ABOUT THIS BOOK
From the time of Aristotle until the late eighteenth century, meteorology meant the study of "meteors"—spectacular objects in the skies beneath the moon, which included everything from shooting stars to hailstorms. In Reading the Skies, Vladimir Jankovic traces the history of this meteorological tradition in Enlightenment Britain, examining its scientific and cultural significance.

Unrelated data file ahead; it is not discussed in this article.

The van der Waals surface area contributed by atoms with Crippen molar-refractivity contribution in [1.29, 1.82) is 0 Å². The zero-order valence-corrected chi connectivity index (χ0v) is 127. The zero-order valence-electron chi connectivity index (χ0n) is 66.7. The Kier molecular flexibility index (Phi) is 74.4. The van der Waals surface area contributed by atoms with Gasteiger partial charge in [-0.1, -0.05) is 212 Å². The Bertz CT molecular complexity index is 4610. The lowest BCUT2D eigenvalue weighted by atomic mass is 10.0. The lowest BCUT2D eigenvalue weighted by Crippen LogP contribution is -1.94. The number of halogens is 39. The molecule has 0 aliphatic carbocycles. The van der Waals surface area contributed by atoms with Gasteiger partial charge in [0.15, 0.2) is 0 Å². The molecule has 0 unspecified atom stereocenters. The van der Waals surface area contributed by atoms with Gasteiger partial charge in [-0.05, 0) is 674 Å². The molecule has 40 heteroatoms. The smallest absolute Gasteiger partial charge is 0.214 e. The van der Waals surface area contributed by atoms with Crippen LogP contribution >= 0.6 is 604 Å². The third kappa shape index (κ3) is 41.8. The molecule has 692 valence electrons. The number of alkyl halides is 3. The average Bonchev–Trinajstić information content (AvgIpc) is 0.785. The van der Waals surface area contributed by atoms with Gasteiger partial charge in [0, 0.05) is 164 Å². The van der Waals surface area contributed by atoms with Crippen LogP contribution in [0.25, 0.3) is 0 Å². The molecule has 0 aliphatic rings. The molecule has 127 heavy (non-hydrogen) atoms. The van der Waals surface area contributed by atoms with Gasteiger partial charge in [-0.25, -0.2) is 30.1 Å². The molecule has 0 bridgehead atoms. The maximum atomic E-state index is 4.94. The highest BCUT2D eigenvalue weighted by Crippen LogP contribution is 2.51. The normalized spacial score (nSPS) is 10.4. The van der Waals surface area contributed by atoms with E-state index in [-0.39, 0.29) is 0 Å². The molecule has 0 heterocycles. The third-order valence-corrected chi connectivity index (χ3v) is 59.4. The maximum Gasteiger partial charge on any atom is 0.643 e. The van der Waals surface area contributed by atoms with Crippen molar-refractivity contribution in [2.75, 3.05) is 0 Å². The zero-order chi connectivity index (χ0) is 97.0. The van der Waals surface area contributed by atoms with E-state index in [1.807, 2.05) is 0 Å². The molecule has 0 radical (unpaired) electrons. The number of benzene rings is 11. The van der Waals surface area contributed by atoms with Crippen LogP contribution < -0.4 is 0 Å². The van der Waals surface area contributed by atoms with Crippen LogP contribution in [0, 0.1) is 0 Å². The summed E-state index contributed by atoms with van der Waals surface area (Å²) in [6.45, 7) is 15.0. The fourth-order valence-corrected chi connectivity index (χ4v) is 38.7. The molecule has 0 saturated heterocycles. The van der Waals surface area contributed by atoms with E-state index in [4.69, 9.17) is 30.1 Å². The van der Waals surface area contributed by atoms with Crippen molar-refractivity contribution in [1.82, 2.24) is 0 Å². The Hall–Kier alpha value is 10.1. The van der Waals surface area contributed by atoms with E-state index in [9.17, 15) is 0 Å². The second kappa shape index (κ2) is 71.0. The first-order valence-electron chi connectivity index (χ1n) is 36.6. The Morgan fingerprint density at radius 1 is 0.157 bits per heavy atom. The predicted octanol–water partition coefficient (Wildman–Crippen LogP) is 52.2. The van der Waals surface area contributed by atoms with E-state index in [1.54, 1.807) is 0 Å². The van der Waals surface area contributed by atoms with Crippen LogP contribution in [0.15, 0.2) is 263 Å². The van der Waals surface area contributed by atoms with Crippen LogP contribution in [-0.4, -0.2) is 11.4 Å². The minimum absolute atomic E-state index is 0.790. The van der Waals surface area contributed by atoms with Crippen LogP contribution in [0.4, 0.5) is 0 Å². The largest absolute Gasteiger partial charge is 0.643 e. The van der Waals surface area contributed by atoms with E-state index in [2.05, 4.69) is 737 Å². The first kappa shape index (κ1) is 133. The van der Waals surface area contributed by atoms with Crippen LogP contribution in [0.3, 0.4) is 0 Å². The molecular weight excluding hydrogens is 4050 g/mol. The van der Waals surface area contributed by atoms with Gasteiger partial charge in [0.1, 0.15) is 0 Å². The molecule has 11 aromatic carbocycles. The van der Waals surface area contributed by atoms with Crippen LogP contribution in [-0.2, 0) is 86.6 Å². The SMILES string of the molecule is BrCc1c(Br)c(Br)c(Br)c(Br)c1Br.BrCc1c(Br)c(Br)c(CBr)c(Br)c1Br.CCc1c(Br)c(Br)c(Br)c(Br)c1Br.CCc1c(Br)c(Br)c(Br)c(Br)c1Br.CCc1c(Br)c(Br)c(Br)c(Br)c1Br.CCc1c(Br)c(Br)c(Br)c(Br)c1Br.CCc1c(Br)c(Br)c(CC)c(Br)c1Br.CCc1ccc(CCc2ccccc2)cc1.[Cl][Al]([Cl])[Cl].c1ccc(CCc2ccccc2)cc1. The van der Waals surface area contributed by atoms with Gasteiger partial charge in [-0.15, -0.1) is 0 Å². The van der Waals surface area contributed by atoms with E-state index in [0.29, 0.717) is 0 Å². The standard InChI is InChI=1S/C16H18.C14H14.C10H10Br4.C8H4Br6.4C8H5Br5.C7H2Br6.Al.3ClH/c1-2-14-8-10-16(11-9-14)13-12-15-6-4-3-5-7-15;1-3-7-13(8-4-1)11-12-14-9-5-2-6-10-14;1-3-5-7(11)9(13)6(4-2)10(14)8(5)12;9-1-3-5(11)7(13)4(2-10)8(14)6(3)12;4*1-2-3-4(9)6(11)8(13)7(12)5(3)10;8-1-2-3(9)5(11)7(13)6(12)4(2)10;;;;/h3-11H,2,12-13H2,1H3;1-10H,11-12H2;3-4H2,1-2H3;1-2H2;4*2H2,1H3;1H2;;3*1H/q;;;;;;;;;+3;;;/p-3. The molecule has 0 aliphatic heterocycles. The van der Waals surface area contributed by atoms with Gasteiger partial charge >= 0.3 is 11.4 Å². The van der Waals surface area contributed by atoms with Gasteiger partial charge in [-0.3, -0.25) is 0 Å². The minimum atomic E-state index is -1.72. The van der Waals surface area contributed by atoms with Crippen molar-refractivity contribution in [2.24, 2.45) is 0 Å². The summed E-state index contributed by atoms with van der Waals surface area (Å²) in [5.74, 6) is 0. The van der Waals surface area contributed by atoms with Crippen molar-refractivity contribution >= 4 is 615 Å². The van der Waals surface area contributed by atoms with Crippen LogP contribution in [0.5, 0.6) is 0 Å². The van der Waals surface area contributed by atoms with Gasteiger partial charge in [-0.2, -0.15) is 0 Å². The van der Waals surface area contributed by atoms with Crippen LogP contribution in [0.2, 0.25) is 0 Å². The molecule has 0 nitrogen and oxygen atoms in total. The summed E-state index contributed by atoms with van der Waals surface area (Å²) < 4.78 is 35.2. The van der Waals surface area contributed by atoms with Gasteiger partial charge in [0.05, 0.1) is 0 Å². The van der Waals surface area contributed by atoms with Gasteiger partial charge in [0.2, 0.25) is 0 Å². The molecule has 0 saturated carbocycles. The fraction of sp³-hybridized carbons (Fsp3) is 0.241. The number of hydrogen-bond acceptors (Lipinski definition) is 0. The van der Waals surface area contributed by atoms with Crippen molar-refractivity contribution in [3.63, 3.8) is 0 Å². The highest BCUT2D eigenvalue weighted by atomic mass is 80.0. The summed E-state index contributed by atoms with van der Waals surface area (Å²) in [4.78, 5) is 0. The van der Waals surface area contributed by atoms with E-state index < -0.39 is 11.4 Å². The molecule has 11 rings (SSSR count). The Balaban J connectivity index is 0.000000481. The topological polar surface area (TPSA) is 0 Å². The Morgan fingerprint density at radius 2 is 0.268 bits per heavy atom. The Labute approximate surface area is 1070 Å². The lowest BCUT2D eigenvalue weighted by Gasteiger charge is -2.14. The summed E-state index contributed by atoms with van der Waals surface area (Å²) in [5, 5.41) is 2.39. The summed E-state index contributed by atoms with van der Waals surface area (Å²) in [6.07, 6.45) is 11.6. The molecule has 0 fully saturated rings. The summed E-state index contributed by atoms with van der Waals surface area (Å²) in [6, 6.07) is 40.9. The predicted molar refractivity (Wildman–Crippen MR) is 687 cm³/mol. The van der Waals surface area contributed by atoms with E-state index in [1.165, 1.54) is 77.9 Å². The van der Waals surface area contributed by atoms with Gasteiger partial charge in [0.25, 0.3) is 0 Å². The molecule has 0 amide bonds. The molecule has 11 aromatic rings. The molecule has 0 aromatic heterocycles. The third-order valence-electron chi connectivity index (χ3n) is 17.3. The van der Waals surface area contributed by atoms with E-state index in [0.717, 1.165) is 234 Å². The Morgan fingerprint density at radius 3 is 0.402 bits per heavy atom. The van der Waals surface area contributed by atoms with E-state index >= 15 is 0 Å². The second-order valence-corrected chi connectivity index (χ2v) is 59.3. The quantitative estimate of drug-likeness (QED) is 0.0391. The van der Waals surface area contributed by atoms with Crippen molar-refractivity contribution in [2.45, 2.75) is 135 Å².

Jankovic interweaves classical traditions, folk/popular beliefs and practices, and the increasingly quantitative approaches of urban university men to understanding the wonders of the skies. He places special emphasis on the role that detailed meteorological observations played in natural history and chorography, or local geography; in religious and political debates; and in agriculture. Drawing on a number of archival sources, including correspondence and weather diaries, as well as contemporary pamphlets, tracts, and other printed sources reporting prodigious phenomena in the skies, this book will interest historians of science, Britain, and the environment.